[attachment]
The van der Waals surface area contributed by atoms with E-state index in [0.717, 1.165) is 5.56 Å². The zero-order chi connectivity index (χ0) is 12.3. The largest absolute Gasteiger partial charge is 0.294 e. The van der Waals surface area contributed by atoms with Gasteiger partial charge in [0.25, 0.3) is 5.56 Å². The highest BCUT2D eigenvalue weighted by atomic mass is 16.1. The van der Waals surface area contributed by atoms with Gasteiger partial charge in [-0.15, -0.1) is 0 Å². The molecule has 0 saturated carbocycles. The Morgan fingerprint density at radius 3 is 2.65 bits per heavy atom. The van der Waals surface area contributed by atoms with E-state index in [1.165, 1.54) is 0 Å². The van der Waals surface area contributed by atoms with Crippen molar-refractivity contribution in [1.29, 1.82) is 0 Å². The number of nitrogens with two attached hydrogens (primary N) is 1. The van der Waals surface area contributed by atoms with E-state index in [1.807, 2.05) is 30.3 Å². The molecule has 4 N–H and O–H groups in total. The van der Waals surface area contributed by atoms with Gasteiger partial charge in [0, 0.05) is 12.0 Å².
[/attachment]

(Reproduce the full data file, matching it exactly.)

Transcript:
The van der Waals surface area contributed by atoms with E-state index in [0.717, 1.165) is 5.56 Å². The zero-order chi connectivity index (χ0) is 12.3. The largest absolute Gasteiger partial charge is 0.294 e. The van der Waals surface area contributed by atoms with Gasteiger partial charge in [0.25, 0.3) is 5.56 Å². The highest BCUT2D eigenvalue weighted by atomic mass is 16.1. The van der Waals surface area contributed by atoms with Gasteiger partial charge in [-0.15, -0.1) is 0 Å². The molecule has 0 saturated carbocycles. The Morgan fingerprint density at radius 3 is 2.65 bits per heavy atom. The van der Waals surface area contributed by atoms with E-state index in [1.165, 1.54) is 0 Å². The van der Waals surface area contributed by atoms with Crippen molar-refractivity contribution in [1.29, 1.82) is 0 Å². The number of nitrogens with two attached hydrogens (primary N) is 1. The van der Waals surface area contributed by atoms with E-state index in [1.807, 2.05) is 30.3 Å². The molecule has 4 N–H and O–H groups in total. The van der Waals surface area contributed by atoms with Gasteiger partial charge in [0, 0.05) is 12.0 Å².